Petite Pretzel is a rope switch from New York City. She has been presenting shibari since 2019 at Anatomie Studio London, as well as at other UK venues and across the world. Having been a shibari rigger for full length feature films, art gallery installations and rigging for the likes of Charlie XCX and Christine and the Queens, Petite Pretzel is one of the most skilled in her field.

The majority of shibari riggers today are male, so being a small framed young woman, Petite Pretzel doesn’t exactly fit the stereotypical bill. As a female shibari rigger normally tying her larger male partner, she has to be extra strategic in her approach, and she knows more than anyone that shibari isn’t as simple as we might assume.

How did you become a shibari rigger?

I spent a lot of my years teaching- that’s my background. Then I got into rope first as a bottom.

In shibari there’s a lot of bottoms and not enough tops/riggers because it takes many years to properly train to be a good at tying.

I wanted to be tied, but I couldn’t find anyone who I actually wanted to be tied by. So I started being the rigger instead. I still get tied sometimes today but mostly I am the rigger.

 

the experience of female shibari rigger, petite pretzel
Petite Pretzel, professional female shibari rigger.

Do you know many female shibari riggers?

There’s not many of us. I probably know most of the women in London who tie publicly, and I could probably count them on one hand. The vast majority are males. Usually when you do see a female shibari rigger, the bottom is also a woman.

I have travelled to many different rope communities all over the world and from my experience the most common pairing is a male rigger and a female bottom. After that it’s a female rigger with a female bottom, then it’s a female rigger tying a male bottom, and the least common seems to be a male rigger and a male bottom. But that might be because the gay male rope scene is its own separate thing, which I’m not often exposed to.

 

So there’s not many male bottoms?

I do shibari with my (male) partner. I perform and teach with him. When I’m doing it with him, I notice that other men are more likely to bottom. I think when they see him as one, they give themselves permission to do the same.

I don’t know any other male rope bottoms who are prominent in the scene. They definitely exist, just generally not so publicly. Maybe it’s a reflection of what people do privately and what they do publicly.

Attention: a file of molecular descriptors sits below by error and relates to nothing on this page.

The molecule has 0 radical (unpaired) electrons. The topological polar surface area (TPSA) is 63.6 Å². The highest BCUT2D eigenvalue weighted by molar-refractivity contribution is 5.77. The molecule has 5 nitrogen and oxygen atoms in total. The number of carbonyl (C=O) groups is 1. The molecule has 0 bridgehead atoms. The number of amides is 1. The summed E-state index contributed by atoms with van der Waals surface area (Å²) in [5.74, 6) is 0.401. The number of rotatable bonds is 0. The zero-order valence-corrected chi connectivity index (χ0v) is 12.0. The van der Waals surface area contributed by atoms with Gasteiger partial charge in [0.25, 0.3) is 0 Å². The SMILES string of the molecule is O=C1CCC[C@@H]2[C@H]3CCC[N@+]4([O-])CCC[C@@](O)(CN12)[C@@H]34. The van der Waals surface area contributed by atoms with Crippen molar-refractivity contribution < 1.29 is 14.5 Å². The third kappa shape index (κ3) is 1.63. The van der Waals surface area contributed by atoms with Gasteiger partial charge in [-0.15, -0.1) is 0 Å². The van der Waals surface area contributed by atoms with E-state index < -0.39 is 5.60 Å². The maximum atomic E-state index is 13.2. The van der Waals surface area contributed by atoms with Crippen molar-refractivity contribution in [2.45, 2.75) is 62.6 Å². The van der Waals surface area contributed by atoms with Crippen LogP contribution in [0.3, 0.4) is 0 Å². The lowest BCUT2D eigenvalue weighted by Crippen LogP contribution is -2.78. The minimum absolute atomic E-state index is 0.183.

being a female shibari rigger: Petite Pretzel performing Shibari with her parter Penn.
Petite Pretzel performing Shibari with her parter Penn.

 

What is needed to be a rigger?

  1. A great deal of patience. It has taken me 8 years to get the skill level that I’m at.
  2.  You need to feel trustworthy. People need to feel that you’re going to look after them. I think because of my background in teaching, I have that sort of vibe to me. This element of feeling safe with someone is really important because our psychological state affects how we feel physically.So if you feel really safe, you can much more easily settle into pain and discomfort and move through it. For example, when you get a tattoo, it hurts but because you feel safe that you’re not going to get injured, you can get through it. Whereas you could be in a scenario involving less pain than getting a tattoo, but if you actually feel like you’re going to get injured, the pain can feel a lot more intense because you’re scared.
  3. It’s important to be grounded. In the sense that, if someone else is frightened or stressed, you can remain calm. Quite often in rope, things do not go to plan, and you take a lot of responsibility when you tie people because you can cause them serious injuries. There’s a lot at stake, so as the rigger, you need that inner strength.
  4. You also have to be a good giver. You give so much of yourself in shibari. Sometimes it can feel a bit thankless because (especially as a female rigger), you  get a lot of people messages in your inbox from people who are like ‘Hey, I want you to tie me!’ And I’m like ‘Hey…who are you?!’ It takes a lot to tie someone, it’s not just a light, easy thing. I’m not sure if people realise that.

Do you offer something different as a female rigger?

Definitely. I have worked on music videos and films as a BDSM consultant, and I think part of the reason why I get hired for those jobs is because I’m a woman and women usually feel comfortable working with another woman.